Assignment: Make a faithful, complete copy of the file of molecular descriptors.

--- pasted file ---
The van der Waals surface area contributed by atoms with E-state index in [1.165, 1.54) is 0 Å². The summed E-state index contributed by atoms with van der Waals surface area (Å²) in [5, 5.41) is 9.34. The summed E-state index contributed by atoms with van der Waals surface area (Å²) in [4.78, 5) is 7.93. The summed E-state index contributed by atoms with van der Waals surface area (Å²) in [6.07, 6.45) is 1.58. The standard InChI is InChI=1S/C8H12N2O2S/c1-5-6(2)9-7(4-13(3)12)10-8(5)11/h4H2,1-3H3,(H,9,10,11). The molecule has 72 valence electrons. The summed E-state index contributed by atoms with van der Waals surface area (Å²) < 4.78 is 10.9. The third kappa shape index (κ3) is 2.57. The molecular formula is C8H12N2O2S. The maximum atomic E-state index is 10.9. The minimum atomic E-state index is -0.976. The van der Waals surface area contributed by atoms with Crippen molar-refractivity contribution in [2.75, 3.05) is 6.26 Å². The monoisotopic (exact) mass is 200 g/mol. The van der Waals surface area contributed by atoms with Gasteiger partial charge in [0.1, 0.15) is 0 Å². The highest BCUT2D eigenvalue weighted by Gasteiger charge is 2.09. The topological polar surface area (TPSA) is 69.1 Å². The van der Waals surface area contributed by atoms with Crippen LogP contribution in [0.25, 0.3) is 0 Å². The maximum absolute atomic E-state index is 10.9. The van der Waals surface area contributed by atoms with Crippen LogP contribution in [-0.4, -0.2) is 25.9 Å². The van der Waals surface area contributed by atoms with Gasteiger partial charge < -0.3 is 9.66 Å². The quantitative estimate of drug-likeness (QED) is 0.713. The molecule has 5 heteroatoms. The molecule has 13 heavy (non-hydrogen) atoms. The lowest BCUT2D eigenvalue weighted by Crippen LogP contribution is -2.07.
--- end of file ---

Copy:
The van der Waals surface area contributed by atoms with E-state index in [1.165, 1.54) is 0 Å². The summed E-state index contributed by atoms with van der Waals surface area (Å²) in [5, 5.41) is 9.34. The summed E-state index contributed by atoms with van der Waals surface area (Å²) in [4.78, 5) is 7.93. The summed E-state index contributed by atoms with van der Waals surface area (Å²) in [6.07, 6.45) is 1.58. The standard InChI is InChI=1S/C8H12N2O2S/c1-5-6(2)9-7(4-13(3)12)10-8(5)11/h4H2,1-3H3,(H,9,10,11). The molecule has 72 valence electrons. The summed E-state index contributed by atoms with van der Waals surface area (Å²) < 4.78 is 10.9. The third kappa shape index (κ3) is 2.57. The molecular formula is C8H12N2O2S. The maximum atomic E-state index is 10.9. The minimum atomic E-state index is -0.976. The van der Waals surface area contributed by atoms with Crippen molar-refractivity contribution in [2.75, 3.05) is 6.26 Å². The monoisotopic (exact) mass is 200 g/mol. The van der Waals surface area contributed by atoms with Gasteiger partial charge in [0.1, 0.15) is 0 Å². The highest BCUT2D eigenvalue weighted by Gasteiger charge is 2.09. The topological polar surface area (TPSA) is 69.1 Å². The van der Waals surface area contributed by atoms with Crippen LogP contribution in [0.25, 0.3) is 0 Å². The maximum absolute atomic E-state index is 10.9. The van der Waals surface area contributed by atoms with Crippen LogP contribution in [-0.4, -0.2) is 25.9 Å². The van der Waals surface area contributed by atoms with Gasteiger partial charge < -0.3 is 9.66 Å². The quantitative estimate of drug-likeness (QED) is 0.713. The molecule has 5 heteroatoms. The molecule has 13 heavy (non-hydrogen) atoms. The lowest BCUT2D eigenvalue weighted by Crippen LogP contribution is -2.07.